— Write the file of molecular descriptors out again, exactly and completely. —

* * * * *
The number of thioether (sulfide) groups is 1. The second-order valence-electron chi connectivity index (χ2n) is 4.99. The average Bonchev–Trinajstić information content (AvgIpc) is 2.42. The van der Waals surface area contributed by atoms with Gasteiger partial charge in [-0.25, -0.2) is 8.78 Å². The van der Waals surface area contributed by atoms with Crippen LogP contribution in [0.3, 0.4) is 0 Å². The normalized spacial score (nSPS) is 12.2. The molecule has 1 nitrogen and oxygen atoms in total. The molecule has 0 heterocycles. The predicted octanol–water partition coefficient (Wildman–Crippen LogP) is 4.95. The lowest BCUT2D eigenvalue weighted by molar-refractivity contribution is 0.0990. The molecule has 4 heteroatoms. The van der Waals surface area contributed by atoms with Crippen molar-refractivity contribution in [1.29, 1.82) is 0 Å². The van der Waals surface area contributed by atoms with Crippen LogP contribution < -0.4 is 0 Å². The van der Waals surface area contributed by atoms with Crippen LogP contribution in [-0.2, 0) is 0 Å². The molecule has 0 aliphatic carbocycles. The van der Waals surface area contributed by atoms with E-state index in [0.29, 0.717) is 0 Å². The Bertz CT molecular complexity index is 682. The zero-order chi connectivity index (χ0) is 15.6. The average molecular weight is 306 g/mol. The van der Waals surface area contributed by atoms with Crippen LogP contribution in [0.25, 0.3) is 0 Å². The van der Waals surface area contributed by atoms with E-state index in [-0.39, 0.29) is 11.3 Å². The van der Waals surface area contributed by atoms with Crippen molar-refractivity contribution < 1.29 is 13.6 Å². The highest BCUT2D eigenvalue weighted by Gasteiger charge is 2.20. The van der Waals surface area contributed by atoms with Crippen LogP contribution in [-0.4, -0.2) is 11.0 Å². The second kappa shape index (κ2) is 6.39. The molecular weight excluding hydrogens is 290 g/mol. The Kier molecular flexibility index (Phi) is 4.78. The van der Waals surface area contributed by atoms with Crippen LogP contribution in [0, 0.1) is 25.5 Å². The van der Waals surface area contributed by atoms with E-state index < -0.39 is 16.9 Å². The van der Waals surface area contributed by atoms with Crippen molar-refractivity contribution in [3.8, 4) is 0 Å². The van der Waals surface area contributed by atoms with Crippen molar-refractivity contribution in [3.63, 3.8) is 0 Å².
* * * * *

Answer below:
The number of thioether (sulfide) groups is 1. The second-order valence-electron chi connectivity index (χ2n) is 4.99. The average Bonchev–Trinajstić information content (AvgIpc) is 2.42. The van der Waals surface area contributed by atoms with Gasteiger partial charge in [-0.25, -0.2) is 8.78 Å². The van der Waals surface area contributed by atoms with Crippen LogP contribution in [0.3, 0.4) is 0 Å². The normalized spacial score (nSPS) is 12.2. The molecule has 1 nitrogen and oxygen atoms in total. The molecule has 0 heterocycles. The predicted octanol–water partition coefficient (Wildman–Crippen LogP) is 4.95. The lowest BCUT2D eigenvalue weighted by molar-refractivity contribution is 0.0990. The molecule has 4 heteroatoms. The van der Waals surface area contributed by atoms with Crippen molar-refractivity contribution in [1.29, 1.82) is 0 Å². The van der Waals surface area contributed by atoms with Crippen LogP contribution < -0.4 is 0 Å². The van der Waals surface area contributed by atoms with Crippen LogP contribution in [-0.2, 0) is 0 Å². The molecule has 0 aliphatic carbocycles. The van der Waals surface area contributed by atoms with E-state index in [0.29, 0.717) is 0 Å². The Bertz CT molecular complexity index is 682. The zero-order chi connectivity index (χ0) is 15.6. The average molecular weight is 306 g/mol. The van der Waals surface area contributed by atoms with Crippen LogP contribution in [0.25, 0.3) is 0 Å². The van der Waals surface area contributed by atoms with E-state index in [-0.39, 0.29) is 11.3 Å². The van der Waals surface area contributed by atoms with Crippen molar-refractivity contribution < 1.29 is 13.6 Å². The highest BCUT2D eigenvalue weighted by Gasteiger charge is 2.20. The van der Waals surface area contributed by atoms with Crippen LogP contribution in [-0.4, -0.2) is 11.0 Å². The second kappa shape index (κ2) is 6.39. The molecular weight excluding hydrogens is 290 g/mol. The Kier molecular flexibility index (Phi) is 4.78. The van der Waals surface area contributed by atoms with Crippen LogP contribution in [0, 0.1) is 25.5 Å². The van der Waals surface area contributed by atoms with E-state index < -0.39 is 16.9 Å². The van der Waals surface area contributed by atoms with Crippen molar-refractivity contribution in [3.8, 4) is 0 Å². The van der Waals surface area contributed by atoms with Crippen molar-refractivity contribution in [3.63, 3.8) is 0 Å².